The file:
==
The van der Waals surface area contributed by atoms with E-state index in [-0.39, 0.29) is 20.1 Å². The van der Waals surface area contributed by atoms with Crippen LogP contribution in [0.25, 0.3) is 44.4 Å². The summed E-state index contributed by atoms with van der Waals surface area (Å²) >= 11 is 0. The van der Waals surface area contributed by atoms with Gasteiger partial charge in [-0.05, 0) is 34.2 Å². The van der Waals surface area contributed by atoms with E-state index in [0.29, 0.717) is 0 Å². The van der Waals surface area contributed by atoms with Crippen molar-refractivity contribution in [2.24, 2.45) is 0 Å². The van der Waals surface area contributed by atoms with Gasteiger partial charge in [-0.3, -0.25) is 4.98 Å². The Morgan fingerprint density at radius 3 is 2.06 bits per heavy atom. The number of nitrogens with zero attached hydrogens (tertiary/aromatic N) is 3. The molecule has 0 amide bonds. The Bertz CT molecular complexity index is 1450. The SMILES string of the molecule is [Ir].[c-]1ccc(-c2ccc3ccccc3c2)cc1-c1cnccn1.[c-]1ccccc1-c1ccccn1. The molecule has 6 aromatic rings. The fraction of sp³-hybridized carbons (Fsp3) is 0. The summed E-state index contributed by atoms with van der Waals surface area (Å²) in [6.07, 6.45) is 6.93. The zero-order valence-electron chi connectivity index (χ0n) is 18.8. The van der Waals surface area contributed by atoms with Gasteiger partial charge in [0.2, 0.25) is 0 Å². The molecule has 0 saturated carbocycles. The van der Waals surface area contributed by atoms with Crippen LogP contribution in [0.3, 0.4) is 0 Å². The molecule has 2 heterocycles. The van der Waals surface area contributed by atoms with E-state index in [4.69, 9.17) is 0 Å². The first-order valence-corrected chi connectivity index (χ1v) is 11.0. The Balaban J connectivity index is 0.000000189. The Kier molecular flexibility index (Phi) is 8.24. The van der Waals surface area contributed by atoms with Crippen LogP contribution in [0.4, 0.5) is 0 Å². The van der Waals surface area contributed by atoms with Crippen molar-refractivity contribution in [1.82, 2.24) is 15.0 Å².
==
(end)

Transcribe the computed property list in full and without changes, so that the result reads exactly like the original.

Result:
The van der Waals surface area contributed by atoms with E-state index in [-0.39, 0.29) is 20.1 Å². The van der Waals surface area contributed by atoms with Crippen LogP contribution in [0.25, 0.3) is 44.4 Å². The summed E-state index contributed by atoms with van der Waals surface area (Å²) >= 11 is 0. The van der Waals surface area contributed by atoms with Gasteiger partial charge in [-0.05, 0) is 34.2 Å². The van der Waals surface area contributed by atoms with E-state index in [0.29, 0.717) is 0 Å². The van der Waals surface area contributed by atoms with Crippen molar-refractivity contribution in [2.24, 2.45) is 0 Å². The van der Waals surface area contributed by atoms with Gasteiger partial charge in [-0.3, -0.25) is 4.98 Å². The Morgan fingerprint density at radius 3 is 2.06 bits per heavy atom. The number of nitrogens with zero attached hydrogens (tertiary/aromatic N) is 3. The molecule has 0 amide bonds. The Bertz CT molecular complexity index is 1450. The SMILES string of the molecule is [Ir].[c-]1ccc(-c2ccc3ccccc3c2)cc1-c1cnccn1.[c-]1ccccc1-c1ccccn1. The molecule has 6 aromatic rings. The fraction of sp³-hybridized carbons (Fsp3) is 0. The summed E-state index contributed by atoms with van der Waals surface area (Å²) in [6.07, 6.45) is 6.93. The zero-order valence-electron chi connectivity index (χ0n) is 18.8. The van der Waals surface area contributed by atoms with Gasteiger partial charge in [0.2, 0.25) is 0 Å². The molecule has 0 saturated carbocycles. The van der Waals surface area contributed by atoms with Crippen LogP contribution in [0.3, 0.4) is 0 Å². The molecule has 2 heterocycles. The van der Waals surface area contributed by atoms with E-state index in [4.69, 9.17) is 0 Å². The first-order valence-corrected chi connectivity index (χ1v) is 11.0. The Balaban J connectivity index is 0.000000189. The Kier molecular flexibility index (Phi) is 8.24. The van der Waals surface area contributed by atoms with Crippen LogP contribution in [0.4, 0.5) is 0 Å². The van der Waals surface area contributed by atoms with Crippen molar-refractivity contribution in [1.82, 2.24) is 15.0 Å².